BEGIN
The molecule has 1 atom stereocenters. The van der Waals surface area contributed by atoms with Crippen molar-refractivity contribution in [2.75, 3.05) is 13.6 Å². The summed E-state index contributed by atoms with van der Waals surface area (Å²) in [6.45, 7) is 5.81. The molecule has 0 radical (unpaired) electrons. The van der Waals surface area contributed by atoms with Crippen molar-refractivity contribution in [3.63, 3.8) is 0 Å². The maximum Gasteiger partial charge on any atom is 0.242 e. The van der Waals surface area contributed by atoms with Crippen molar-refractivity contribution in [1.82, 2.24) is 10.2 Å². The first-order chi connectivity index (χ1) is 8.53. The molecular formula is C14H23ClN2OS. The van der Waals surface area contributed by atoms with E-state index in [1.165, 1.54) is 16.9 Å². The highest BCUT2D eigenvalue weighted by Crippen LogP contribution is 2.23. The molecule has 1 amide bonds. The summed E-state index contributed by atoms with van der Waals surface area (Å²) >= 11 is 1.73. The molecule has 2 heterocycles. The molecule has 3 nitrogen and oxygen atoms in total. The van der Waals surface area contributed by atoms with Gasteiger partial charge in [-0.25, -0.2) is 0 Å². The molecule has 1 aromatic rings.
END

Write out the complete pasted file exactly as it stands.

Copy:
The molecule has 1 atom stereocenters. The van der Waals surface area contributed by atoms with Crippen molar-refractivity contribution in [2.75, 3.05) is 13.6 Å². The summed E-state index contributed by atoms with van der Waals surface area (Å²) in [6.45, 7) is 5.81. The molecule has 0 radical (unpaired) electrons. The van der Waals surface area contributed by atoms with Crippen molar-refractivity contribution in [3.63, 3.8) is 0 Å². The maximum Gasteiger partial charge on any atom is 0.242 e. The van der Waals surface area contributed by atoms with Crippen molar-refractivity contribution in [1.82, 2.24) is 10.2 Å². The first-order chi connectivity index (χ1) is 8.53. The molecular formula is C14H23ClN2OS. The van der Waals surface area contributed by atoms with E-state index in [1.165, 1.54) is 16.9 Å². The highest BCUT2D eigenvalue weighted by Crippen LogP contribution is 2.23. The molecule has 1 amide bonds. The summed E-state index contributed by atoms with van der Waals surface area (Å²) >= 11 is 1.73. The molecule has 2 heterocycles. The molecule has 3 nitrogen and oxygen atoms in total. The van der Waals surface area contributed by atoms with Gasteiger partial charge in [-0.25, -0.2) is 0 Å². The molecule has 1 aromatic rings.